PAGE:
There's no magic to making ice. We all know we only need two ingredients; water and cold.
But sometimes we need more than just the cubes we're all used to, and getting a proper block of ice to keep your boat food cold longer for your ice box or galley cold storage takes just a few more steps to make it workout.
There are two ways to go about creating your perfect block of ice.
Both start with finding the right container. Determine what size block you want to use in your cooler so it fits and you have the room you need for the drinks or yummy food. Some folks try using a empty 1/2 gallon or whole gallon milk jug. Great choices! I've also seen this done with 9x13 deep dish baking pans, plastic bowls, or assorted old Tupperware containers.
The key is having it set up so you can remove the ice from the container after it's frozen. With the large mouth containers, no problem. With the milk jugs, cut off the top few inches to get the container you need. Remember when it comes time to fill your container with water it's best to do this with a seperate pitcher while the container is sitting in the freezer; rather than trying to maneuver from the sink to the freezer with an unwieldy pan or jug of water (experience can talk about the wet mess if you want me to)!
Here's the key -- most people fill up the container and close the door, hoping to find a nice ice block when they check a while later, just like we do for smaller cubes of ice. Instead, they find the container overflowed or split open while freezing, making a big mess of ice beneath it. We need to remember water expands when it freezes. Even filling up the container more than half way all at once is a recipe for disaster.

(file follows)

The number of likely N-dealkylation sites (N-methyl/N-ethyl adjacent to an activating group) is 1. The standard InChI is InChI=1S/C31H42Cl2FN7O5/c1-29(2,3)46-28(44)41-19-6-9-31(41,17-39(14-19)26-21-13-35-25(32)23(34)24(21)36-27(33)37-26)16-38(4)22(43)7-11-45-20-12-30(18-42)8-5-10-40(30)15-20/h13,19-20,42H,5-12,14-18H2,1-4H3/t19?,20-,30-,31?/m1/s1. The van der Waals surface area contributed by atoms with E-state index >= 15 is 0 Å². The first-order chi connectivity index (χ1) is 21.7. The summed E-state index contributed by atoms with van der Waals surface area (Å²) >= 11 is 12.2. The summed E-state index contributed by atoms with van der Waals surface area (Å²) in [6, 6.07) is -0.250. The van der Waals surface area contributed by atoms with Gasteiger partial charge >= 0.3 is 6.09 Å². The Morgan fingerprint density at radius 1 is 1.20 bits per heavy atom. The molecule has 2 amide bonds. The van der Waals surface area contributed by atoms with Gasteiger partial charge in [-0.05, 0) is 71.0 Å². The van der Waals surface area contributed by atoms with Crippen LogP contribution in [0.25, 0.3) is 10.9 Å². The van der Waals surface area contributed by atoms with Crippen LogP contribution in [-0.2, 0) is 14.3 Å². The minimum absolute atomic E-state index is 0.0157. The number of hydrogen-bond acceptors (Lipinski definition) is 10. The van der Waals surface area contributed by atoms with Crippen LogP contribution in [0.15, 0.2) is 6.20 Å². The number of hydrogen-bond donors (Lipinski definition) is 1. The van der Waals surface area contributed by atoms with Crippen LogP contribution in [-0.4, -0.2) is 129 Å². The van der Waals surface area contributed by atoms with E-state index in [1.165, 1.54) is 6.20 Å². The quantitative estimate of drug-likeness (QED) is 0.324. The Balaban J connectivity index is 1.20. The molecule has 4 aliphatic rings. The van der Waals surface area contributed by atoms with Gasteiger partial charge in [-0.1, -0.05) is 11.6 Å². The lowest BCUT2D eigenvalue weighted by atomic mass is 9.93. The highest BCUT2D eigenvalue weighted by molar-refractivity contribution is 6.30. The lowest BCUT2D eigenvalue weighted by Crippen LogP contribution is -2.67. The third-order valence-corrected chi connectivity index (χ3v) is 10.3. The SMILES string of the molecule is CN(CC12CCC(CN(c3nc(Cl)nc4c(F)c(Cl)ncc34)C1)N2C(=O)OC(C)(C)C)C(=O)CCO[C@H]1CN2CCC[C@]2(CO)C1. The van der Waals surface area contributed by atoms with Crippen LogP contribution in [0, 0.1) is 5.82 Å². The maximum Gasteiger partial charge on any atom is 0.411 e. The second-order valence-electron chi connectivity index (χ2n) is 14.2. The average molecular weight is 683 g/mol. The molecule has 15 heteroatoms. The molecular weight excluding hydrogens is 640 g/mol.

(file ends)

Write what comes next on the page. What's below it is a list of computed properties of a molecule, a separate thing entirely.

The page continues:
So here's the two ways to get your block of ice without the mess. One is just a bit faster than the other.
- Fill the container with water about 1/2-1" at a time and let that layer freeze before adding to the next. It takes an hour or so in most freezers to get each layer solid enough to add more water without causing the expansion mess. Keep going until you are about 1/2" from the top with your last layer and then let the entire block sit in the freezer another day if possible to make it good and solid.
- The second method uses the say basic idea, but start by filling your container with already made ice cubes and use the same fill method above to finish it off. This will freeze each layer in about 30 min instead of the hour or so above, so you get your block frozen quicker.
Use the block (or blocks if you have room) to keep your cooler nice and cold for days at a time!